Olympic Dreams: Laurel Springs Senior Plans to Take Gold in Synchronized Swimming


Emmanuella Tchakmakjian, 17, of Lafayette, Calif., is on the fast-track to the Olympics as a member of the USA Synchronized Swimming Senior National Team.

Each day at 6 a.m., 17-year-old Emmanuella Tchakmakjian turns off her alarm clock, climbs out bed and begins a ten-minute stretching routine to prepare her muscles for the day of training to come. By 6:50 a.m., she arrives at the National Training Center in Moraga, Calif., where she’ll spend the next six to ten hours practicing with her team in the pool. With sights set on the 2020 Summer Olympics, Emmanuella and the rest of the USA Synchronized Swimming Senior National Team continue in unshakable pursuit of their dreams.

“My goal from a young age has always been to go to the Olympics,” said Emmanuella. “The idea that I could get the chance to represent the United States and ultimately be able to reach the Olympic level inspired me and drove me to work harder.”

Student Stories: Emmanuella Tchakmakjian

Emmanuella’s first experience with synchronized swimming started with a basic class at five years old. A natural at the sport, her coach moved her up an age group by the time she turned seven. By age 11, Emmanuella had already made her first national team. Now, six years later, Emmanuella is traveling the world as a representative of the United States of America in synchronized swimming. Most recently, her team competed in the Pan American Championships in Lima, Peru, swimming away with a bronze medal and getting one stroke closer to realizing its Olympic dream.

While Emmanuella may be on track to become an Olympian—with the competition taking place a mere two months after she graduates from high school—she is still a regular teenager. However, her experience with school falls outside the norm—Emmanuella doesn’t attend a traditional high school. Instead, at the end of each grueling day of training, she exits the pool and enters the virtual hallways of her high school as a student at Laurel Springs School, an online private school.

“If I wasn’t able to do online school, then I wouldn’t be able to follow my dream of going to the Olympics,” said Emmanuella. “Laurel Springs allows me to complete my education at times that work for me, which helps me significantly with training and competition. I love the fact that it is accessible at any day, so I can complete my work on the weekends and get ahead of schedule.”

Student Stories: Emmanuella Tchakmakjian

With each day packed full of training and schoolwork, it’s hard to imagine how Emmanuella continuously finds the will to keep moving forward, let alone make time for herself. However, she says she’s used to pushing her limits.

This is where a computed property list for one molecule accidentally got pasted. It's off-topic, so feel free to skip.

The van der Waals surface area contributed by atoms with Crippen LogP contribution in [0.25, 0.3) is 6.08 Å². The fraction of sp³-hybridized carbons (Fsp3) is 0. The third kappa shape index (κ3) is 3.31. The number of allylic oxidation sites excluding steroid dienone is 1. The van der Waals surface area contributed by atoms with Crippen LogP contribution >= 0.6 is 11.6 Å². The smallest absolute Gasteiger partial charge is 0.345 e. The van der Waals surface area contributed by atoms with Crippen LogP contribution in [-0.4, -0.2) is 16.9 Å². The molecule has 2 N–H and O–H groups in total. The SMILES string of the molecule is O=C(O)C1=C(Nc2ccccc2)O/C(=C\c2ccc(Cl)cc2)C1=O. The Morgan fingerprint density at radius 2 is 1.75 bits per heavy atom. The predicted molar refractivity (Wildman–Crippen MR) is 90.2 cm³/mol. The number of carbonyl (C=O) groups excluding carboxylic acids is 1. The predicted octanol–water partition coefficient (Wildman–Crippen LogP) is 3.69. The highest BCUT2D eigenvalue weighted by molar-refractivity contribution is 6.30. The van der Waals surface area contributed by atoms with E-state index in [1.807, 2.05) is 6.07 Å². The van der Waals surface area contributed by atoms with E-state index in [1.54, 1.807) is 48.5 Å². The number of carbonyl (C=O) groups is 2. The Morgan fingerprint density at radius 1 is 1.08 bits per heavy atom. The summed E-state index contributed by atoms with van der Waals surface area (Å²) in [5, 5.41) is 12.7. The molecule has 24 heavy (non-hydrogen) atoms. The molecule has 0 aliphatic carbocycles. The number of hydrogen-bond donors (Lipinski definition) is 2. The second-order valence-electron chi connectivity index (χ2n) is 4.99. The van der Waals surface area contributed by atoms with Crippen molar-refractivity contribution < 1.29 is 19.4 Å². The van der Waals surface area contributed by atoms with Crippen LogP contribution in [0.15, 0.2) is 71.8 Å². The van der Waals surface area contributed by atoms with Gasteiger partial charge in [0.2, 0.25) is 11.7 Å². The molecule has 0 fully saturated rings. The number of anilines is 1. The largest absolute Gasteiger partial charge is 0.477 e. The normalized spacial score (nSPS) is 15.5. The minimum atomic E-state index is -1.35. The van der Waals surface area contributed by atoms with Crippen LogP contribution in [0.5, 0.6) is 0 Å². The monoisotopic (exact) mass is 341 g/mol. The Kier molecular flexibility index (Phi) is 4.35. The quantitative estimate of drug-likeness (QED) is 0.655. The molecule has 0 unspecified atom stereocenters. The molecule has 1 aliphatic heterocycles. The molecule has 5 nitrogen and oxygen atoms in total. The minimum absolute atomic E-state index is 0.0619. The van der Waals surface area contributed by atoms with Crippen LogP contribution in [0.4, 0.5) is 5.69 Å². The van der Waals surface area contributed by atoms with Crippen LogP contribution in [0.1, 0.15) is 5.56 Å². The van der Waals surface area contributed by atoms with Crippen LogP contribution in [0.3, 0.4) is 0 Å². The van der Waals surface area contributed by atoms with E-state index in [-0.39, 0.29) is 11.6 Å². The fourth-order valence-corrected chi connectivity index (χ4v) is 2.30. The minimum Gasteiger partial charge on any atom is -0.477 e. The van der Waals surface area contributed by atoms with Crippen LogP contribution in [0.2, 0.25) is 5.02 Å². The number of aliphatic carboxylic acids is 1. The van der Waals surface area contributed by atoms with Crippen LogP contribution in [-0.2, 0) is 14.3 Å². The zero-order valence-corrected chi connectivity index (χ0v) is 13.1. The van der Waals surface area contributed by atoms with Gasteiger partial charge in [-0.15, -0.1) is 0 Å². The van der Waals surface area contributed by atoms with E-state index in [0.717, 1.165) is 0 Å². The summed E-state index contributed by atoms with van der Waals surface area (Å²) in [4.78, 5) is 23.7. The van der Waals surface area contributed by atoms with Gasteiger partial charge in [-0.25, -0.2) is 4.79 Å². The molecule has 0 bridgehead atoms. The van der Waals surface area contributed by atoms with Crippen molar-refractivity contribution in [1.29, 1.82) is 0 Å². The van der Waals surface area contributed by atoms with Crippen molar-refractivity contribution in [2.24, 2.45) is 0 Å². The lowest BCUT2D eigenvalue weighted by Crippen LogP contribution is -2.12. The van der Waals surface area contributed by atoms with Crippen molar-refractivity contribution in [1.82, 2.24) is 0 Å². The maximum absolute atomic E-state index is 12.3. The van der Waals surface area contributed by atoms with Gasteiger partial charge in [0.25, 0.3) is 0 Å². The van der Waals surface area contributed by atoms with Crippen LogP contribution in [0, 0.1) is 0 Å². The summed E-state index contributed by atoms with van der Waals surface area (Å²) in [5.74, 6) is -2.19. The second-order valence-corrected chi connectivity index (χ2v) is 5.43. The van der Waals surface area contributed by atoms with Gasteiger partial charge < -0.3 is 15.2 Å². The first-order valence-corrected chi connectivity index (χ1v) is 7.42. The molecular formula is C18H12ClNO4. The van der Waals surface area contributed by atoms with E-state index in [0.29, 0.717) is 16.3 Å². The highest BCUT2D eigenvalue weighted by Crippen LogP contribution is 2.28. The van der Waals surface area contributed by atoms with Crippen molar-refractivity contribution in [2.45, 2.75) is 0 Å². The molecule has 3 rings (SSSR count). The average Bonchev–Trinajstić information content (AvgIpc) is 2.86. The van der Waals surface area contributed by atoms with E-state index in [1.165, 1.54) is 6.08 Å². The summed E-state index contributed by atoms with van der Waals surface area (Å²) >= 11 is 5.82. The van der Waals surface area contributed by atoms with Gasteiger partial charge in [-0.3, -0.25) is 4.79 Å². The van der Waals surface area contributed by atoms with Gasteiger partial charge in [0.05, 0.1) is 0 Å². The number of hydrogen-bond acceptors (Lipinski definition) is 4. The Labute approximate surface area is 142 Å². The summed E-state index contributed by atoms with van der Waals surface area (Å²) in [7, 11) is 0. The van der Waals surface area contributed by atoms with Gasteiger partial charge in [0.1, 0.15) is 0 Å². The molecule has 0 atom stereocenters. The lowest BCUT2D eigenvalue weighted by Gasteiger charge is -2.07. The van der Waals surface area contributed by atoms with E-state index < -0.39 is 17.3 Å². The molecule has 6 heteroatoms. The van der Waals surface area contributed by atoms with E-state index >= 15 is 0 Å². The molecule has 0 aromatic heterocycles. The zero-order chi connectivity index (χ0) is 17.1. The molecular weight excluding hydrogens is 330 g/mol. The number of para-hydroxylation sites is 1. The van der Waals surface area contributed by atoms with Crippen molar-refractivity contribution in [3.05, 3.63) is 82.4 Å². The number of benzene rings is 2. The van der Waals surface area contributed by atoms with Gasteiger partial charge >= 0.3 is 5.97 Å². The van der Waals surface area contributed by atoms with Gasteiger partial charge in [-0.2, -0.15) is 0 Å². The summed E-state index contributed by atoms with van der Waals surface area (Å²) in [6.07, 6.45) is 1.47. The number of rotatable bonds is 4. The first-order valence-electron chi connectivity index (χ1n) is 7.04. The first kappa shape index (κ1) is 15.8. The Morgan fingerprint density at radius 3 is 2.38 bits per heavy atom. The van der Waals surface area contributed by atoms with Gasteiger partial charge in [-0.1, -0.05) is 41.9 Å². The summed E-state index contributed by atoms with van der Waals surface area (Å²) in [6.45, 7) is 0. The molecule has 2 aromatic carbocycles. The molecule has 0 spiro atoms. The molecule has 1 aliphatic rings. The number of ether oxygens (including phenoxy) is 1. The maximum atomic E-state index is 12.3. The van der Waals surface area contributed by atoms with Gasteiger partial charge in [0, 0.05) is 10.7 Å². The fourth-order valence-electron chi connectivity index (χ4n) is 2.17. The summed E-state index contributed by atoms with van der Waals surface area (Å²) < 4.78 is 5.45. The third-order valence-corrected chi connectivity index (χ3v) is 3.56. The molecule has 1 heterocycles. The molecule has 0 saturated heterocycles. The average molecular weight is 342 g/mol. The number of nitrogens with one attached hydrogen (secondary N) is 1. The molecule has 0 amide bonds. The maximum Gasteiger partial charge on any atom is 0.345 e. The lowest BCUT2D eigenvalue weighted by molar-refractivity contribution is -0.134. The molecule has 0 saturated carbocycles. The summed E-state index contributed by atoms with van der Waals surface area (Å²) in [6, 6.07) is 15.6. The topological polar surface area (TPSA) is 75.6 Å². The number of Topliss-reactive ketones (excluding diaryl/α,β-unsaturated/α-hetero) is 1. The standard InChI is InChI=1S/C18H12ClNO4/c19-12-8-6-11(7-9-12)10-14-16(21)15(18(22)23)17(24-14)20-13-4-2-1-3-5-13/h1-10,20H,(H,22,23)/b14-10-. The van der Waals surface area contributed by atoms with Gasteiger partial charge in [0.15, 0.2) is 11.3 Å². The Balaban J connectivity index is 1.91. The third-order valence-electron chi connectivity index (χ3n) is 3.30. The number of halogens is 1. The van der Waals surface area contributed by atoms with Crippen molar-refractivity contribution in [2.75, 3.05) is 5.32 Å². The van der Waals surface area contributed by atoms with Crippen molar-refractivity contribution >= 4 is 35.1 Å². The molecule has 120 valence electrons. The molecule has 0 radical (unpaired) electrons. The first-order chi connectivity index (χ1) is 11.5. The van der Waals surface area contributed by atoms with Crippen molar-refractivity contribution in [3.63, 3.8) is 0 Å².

“If you want to be a successful synchronized swimmer, you need a ridiculous amount of mental strength,” said Emmanuella. “Not just the mental strength of pushing your limits, but also the mental strength of being adaptable in every single situation; the mental strength of staying eight hours in a cold pool; the mental strength of trying to make corrections, even when it feels like you have already tried every single way; the mental strength of diving into the pool even when you are so tired that you can barely walk.”

For Emmanuella, that crucial mental strength is derived from passion. To be successful, she says, synchronized swimmers must have a “pure love of the sport.”

Student Stories: Emmanuella Tchakmakjian

“I love the challenges that synchronized swimmers face every single day and the exhilaration felt when overcoming them,” Emmanuella said. “The mental ability to persevere by separating the mind and the body to concentrate on the task at hand is truly unique. Pushing your body through its limits while your brain screams for air underwater is daunting, but provides a feeling of accomplishment and pride every single time. The feeling of making it through the practice and having that smile of ‘I did it’ drives me to experience that as much as I can.”

When the fervor of the Olympics has died down and she enrolls in college, Emmanuella says, she has aspirations of studying either Biology or Law. For now, she remains driven and focused to make her athletic dreams a reality.

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